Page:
Don't Forget Public Transit
The bus or the train can be your friend. Consider taking the bus for part of the ride if your route is too long or if you don't want to be all sweaty and stinky at the office. Bike racks are common on the front of the buses so you don't have to leave your bike somewhere.
"If you're concerned about getting to work and not having a shower there, maybe you can take your bike on a bus and get to work," Szczepanski said, "Then, at the end of the day you can ride home because you don't have that worry on the other end of the trip."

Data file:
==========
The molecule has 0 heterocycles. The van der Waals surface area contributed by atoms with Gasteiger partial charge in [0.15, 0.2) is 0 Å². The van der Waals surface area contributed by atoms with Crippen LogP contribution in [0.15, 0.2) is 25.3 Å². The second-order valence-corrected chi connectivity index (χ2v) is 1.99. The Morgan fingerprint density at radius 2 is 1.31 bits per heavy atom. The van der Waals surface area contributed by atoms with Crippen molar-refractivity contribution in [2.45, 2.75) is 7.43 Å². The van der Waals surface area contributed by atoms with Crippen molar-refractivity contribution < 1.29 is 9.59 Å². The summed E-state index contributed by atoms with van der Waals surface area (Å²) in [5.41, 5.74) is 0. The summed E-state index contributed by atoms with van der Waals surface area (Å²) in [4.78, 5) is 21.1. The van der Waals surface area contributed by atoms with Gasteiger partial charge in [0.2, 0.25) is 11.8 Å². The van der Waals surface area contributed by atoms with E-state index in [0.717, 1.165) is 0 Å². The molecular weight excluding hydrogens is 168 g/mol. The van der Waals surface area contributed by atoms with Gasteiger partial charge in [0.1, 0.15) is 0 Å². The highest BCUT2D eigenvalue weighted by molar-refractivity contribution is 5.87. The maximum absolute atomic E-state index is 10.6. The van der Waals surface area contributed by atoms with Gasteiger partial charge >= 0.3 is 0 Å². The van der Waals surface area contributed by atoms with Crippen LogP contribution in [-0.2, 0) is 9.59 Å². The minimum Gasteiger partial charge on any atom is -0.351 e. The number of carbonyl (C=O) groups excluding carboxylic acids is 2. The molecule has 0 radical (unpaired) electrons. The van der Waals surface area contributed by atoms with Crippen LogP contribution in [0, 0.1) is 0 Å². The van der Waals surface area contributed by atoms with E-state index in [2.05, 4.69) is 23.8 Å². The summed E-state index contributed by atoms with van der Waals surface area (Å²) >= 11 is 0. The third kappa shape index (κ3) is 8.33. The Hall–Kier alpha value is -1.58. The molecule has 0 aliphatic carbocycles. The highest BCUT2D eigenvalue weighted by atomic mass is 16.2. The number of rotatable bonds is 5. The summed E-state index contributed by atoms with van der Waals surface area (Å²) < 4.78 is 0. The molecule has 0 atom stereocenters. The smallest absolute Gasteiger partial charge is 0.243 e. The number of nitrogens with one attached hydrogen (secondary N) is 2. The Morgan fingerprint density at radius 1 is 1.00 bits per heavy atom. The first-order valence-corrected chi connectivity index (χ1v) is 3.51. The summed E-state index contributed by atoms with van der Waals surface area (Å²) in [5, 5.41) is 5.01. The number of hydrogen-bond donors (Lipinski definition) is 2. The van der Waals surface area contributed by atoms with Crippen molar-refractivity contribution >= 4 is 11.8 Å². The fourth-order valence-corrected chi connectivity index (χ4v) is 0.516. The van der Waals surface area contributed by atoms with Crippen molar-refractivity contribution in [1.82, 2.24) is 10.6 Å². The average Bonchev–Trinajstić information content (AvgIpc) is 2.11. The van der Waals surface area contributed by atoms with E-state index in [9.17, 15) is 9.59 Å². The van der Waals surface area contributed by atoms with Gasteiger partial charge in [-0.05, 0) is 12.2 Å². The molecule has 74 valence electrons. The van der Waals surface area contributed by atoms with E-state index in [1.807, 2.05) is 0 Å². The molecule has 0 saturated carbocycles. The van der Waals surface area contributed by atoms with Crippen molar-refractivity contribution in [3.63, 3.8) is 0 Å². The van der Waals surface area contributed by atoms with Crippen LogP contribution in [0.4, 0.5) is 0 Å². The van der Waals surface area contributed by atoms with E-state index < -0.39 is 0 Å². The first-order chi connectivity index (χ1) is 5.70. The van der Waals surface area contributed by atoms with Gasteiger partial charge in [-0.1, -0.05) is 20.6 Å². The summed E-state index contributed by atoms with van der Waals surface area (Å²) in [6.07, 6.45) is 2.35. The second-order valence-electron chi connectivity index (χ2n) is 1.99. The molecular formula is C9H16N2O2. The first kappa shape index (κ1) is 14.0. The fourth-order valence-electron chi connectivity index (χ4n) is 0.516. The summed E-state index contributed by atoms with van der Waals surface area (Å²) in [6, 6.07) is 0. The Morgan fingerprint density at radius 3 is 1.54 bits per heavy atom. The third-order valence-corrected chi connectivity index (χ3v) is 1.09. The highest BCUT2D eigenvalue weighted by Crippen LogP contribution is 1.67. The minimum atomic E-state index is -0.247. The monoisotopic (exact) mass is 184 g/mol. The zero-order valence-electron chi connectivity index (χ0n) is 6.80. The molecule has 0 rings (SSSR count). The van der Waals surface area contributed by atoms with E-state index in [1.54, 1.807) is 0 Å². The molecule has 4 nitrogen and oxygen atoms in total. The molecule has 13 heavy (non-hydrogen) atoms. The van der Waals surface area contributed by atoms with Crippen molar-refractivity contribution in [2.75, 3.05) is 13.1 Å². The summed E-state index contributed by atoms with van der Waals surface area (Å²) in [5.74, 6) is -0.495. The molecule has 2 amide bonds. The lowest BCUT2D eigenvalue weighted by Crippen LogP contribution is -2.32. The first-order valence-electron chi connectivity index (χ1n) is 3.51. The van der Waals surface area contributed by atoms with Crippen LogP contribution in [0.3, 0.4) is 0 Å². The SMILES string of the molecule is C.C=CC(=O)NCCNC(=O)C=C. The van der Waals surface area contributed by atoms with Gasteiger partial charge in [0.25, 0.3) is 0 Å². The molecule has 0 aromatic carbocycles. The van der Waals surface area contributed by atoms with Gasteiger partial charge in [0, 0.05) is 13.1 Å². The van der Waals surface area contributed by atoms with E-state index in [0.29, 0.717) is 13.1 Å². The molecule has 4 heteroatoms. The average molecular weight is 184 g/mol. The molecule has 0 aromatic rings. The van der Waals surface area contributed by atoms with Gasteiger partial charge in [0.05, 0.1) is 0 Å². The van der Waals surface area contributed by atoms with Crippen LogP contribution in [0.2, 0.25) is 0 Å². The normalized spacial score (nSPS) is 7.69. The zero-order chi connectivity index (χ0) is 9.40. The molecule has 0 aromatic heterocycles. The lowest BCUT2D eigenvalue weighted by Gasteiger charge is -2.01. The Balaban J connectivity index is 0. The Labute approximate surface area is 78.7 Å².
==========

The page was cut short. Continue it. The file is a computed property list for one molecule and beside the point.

It's possible your route could include some off-road trails or fire roads—but only if your bike can handle it.
What kind of ride you have could influence what kind of route you take. Road bikes will keep you on blacktop, but a hybrid or a mountain bike could open up your options.
Szczepanski, when she was living in Iowa, spent a few Saturdays trying out different routes to get to her office. Not only was she figuring out which route was the most efficient, but she also got a better idea of how long it took to get there. And, she developed comfort on those roads.
"It's getting used to the flow of traffic, getting used to how the intersections work, getting used to being on the road with motorists," she says. "Those are all really critical factors."Search for a cycling event.